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The record company

The music business is a cruel and shallow money trench, a long plastic hallway where thieves and pimps run free and good men die like dogs. There’s also a negative side.
–Hunter S. Thompson (journalist & author)

The record companies, often also called the labels, are the most important players in the industry. They’re not only the biggest players, but they’re also the ones that decide what kind of music and what artists will be pushed and promoted.

They decide – in cooperation with magazines, blogs, radio, and TV – what’s cool and what’s not, they’re the puppeteers of the mainstream, and they finally also control the artists.

Wikipedia has a nice paragraph describing the activities of a record company, so I’ll cite them:

A record label is a brand or trademark associated with the marketing of music recordings and music videos. Often, a record label is also a publishing company that manages such brands and trademarks; coordinates the production, manufacture, distribution, marketing, promotion, and enforcement of copyright for sound recordings and music videos; conducts talent scouting and development of new artists ("artists and repertoire” or “A&R"); and maintains contracts with recording artists and their managers. The term “record label” derives from the circular label in the center of a vinyl record which prominently displays the manufacturer’s name, along with other information.

Many artists are dreaming of getting signed by a record label, which means that they want to get a deal with a record company that will then pay for their recordings and take over promotion and distribution. While getting a deal may look like a good plan, it also has many downsides. I already mentioned that, and you will soon learn more about the many problems you’ll have to face after getting signed by a label.

Today there are three “major labels” – those are the really big companies.

Originally there were five, in the 1990s there were even six of them, but the number diminished though mergers to four in the 2000s, until only three of them were left. Maybe those will merge once more, or maybe they will even be taken over by tech companies one day, we’ll see. The three big ones – the so-called majors – are:

  1. Warner Music Group (US-owned)
  2. Universal Music Group (French-owned)
  3. Sony Music Entertainment (Japanese-owned)

Smaller labels are called “independent labels”, and those are in fact generally a lot smaller than the three big ones.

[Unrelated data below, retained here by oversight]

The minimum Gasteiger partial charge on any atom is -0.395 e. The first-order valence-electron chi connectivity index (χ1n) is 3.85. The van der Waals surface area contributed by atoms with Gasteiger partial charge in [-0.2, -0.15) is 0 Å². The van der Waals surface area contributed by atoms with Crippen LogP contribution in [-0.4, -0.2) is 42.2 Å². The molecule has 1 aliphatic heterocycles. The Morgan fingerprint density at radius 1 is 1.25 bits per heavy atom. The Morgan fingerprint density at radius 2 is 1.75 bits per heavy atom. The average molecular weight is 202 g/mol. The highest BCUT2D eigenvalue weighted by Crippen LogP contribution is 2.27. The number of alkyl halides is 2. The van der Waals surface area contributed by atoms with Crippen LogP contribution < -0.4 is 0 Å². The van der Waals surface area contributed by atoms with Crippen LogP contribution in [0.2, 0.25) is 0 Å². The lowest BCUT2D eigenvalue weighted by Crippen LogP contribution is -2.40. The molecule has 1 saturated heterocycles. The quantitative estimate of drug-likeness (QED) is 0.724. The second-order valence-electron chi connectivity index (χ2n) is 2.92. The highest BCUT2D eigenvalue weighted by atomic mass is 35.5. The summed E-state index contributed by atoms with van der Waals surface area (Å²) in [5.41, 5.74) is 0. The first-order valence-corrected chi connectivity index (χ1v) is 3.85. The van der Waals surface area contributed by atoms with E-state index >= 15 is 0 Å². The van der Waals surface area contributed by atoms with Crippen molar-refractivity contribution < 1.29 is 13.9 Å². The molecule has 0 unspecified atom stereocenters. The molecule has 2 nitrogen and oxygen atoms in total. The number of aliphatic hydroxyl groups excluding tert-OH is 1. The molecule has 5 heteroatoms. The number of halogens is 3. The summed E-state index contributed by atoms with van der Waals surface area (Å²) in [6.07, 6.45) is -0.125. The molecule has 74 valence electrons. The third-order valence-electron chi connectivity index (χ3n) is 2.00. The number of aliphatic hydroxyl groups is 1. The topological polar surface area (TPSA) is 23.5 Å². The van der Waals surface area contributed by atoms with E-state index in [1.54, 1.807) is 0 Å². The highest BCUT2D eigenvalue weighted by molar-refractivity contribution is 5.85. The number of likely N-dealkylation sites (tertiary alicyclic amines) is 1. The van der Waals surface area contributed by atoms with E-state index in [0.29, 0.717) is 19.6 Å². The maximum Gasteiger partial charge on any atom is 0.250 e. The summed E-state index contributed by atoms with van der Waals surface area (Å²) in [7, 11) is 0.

While many of those smaller labels are truly independent and / or privately owned, larger record companies often have a highly complex structure. Not all small labels are really independent though, and some are again owned by larger ones. If you need more information on a specific label, then google it.

Finally there are also the completely irrelevant labels.

Everyone may start a record label in fact, and there are tons of record labels owned by crazy dickheads who don’t know anything about the business and whose sales numbers are somewhere around zero.

Be very careful not to sign a deal with such a record label, especially if the label is asking you to pay for your own record that shall, of course, be recorded in their crappy studio. This is a quite popular form of scam in the music industry, your deal is worth nothing and you’ll pay for everything, while not even keeping your rights. So be careful please.

If you will get a record deal at some point, then it will probably be one with an independent label, and the advantage will be that those labels often allow for more freedom and they care a bit more about their artists than the majors.

Independent labels take nothing and make something out of it. Major labels buy that something, and try to make more out of it.
–Tom Silverman (Tommy Boy Records CEO)

If you make good music, then chances to get signed by an independent label specialized in your genre or subgenre are much higher than getting signed by a major label.

The problem of smaller labels is, of course, that their budgets are very limited and they cannot sign a larger number of artists, so you’ll have to do a really good job in order to convince them that you will be the next big thing. By following the recommendations in this manual, your chances will be a lot higher by the way.

Getting an instant deal with a major label is possible too, but only if you really kick off on YouTube, or if you have some kind of a direct link to one of their A&R execs for example. Many artists are dreaming of getting signed by a major company of course, but be warned that nowadays it will be very hard to get a record deal with one of them if you’re not following mainstream chart trends.

Major record companies mostly focus on making music for the masses, and if you don’t sound like Katy Perry or other Top 40 chart music, then they’ll never sign you unless you already are an established artist. 

Getting a deal with a (major) label before you’re a fully established artist can be a very risky endeavour, as they will try to push you into a mainstream direction which may finally destroy your entire career.

My final recommendation will be to make it on your own as long as possible, without the help of any record company, as this may allow you to become a relevant and established artist first, which again will put you in a much better position as soon as you may have to sign a deal later on.

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Chapter 2.2   •   Page 2 of 11

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